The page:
A federal judge is slated to decide the fate of Former President Donald Trump’s class-action lawsuits against YouTube and Twitter.
Trump’s briefs in opposition to motions to dismiss are currently pending before U.S. District Judge Jeffrey White in the Northern District of California after the case was transferred from the Southern District of Florida.
“They are state actors and Congress basically delegated what they couldn’t do themselves, which is censorship, and therefore they have violated free speech rights under the First Amendment,” said Trump’s lead attorney John Coale.
Trump first sued after YouTube and Twitter de-platformed him. The lawsuits ask Judge White to declare certain sections of Section 230 of the Communications Decency Act (CDA) of 1996 unconstitutional.
“If they can get away with censoring the President of the United States, then they can censor anybody they want to for any reason,” Coale said in an interview. “That’s what we’re worried about.”
Section 230 of the Communications Decency Act (CDA) provides immunity to online platforms, freeing them from liability for third-party content posted on their site.
“Democrat legislators feared the Plaintiff’s skilled use of social media as a threat to their own re-election efforts,” the complaint against Twitter states. “These legislators exerted overt coercion using both words and actions to coerce Defendants to censor the views and content that Democrat members of Congress disagreed with expressed by both the Plaintiff and the putative class members.”
The lawsuits request preliminary injunctions that would restore Trump’s ability to post on the social media sites; however, Judge White has not ruled on those motions.
“The lawsuit is about preventing these companies from picking and choosing,” Coale added. “I don’t even know if he wants to get back on YouTube, but he should have the opportunity to be on Twitter, Facebook or YouTube, just like everybody else, and not to be censored.”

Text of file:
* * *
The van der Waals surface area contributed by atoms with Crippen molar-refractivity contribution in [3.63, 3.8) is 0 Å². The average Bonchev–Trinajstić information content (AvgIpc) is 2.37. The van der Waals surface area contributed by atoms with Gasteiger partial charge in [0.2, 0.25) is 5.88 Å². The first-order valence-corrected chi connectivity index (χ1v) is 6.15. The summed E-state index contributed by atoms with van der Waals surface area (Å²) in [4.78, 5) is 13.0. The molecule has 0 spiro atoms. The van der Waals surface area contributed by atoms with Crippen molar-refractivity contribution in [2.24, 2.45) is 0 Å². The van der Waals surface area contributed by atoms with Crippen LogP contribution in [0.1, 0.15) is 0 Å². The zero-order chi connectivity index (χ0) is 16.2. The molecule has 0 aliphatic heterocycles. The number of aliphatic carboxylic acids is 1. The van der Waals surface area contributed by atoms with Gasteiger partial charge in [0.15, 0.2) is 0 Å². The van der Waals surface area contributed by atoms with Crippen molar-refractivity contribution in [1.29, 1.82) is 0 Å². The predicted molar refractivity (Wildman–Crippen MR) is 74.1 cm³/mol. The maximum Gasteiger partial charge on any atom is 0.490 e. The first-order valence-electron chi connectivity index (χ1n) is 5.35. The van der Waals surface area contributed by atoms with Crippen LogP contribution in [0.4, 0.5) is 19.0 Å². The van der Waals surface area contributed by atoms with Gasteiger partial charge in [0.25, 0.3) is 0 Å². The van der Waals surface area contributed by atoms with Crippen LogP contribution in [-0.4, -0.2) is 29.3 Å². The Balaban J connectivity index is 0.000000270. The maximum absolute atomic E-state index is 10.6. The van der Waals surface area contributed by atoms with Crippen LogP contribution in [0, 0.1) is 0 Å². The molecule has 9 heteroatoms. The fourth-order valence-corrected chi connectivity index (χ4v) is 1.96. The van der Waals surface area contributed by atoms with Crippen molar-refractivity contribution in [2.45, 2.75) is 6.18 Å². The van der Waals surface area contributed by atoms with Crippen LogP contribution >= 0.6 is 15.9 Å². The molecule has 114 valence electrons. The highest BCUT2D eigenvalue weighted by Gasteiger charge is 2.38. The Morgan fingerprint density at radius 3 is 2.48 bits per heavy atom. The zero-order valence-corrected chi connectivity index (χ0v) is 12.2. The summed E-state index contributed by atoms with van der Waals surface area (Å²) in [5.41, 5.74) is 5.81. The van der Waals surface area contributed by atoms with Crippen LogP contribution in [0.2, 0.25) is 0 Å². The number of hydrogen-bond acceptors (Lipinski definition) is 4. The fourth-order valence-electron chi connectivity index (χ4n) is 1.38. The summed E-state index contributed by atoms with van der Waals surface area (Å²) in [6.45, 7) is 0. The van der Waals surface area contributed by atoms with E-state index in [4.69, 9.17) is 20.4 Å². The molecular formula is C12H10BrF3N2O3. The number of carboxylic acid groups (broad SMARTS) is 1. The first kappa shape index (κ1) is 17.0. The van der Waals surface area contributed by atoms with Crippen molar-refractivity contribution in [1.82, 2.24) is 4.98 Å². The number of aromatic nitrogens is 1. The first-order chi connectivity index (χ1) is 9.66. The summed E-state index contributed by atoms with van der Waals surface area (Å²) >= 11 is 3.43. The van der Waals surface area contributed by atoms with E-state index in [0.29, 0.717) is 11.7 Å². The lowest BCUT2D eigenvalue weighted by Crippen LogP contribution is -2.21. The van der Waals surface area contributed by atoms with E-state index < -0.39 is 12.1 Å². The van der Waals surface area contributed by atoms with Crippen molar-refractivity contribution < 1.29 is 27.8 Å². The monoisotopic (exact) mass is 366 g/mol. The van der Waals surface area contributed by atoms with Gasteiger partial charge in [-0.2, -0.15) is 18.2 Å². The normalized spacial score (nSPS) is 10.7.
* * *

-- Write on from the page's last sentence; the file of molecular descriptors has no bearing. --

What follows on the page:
Trump has since launched his own social media site called Truth Social, according to media reports, and former Trump aide Jason Miller has founded GETTR, a conservative social media site similar to Twitter.
“Things are changing so fast in the technology sector,” Coale told The Dallas Express. “I don’t know if GETTR, for example, will become the major social media. These sites seem to come and go a lot. So, it’s hard to predict what precedent will be set.”
Trump also sued Facebook, alleging deceptive and unfair trade practices and violations of the First Amendment of the U.S. Constitution.
“On January 7th, 2021, defendants indefinitely banned the sitting President of the United States from their platform for exercising his constitutional right of free speech,” the complaint states.
It continues, “Defendants then served warnings to members of President Trump’s family, Team Trump, other Facebook users, and putative class members that its ban extends to anyone attempting to post Donald J. Trump’s voice. Censorship runs rampant against the putative class members and the result is a chilling effect cast over our nation’s pressing political, media, social and cultural discussions.”
All three lawsuits are pending.
“We’re waiting, waiting, waiting,” Coale said. “The judge is figuring out what to do.”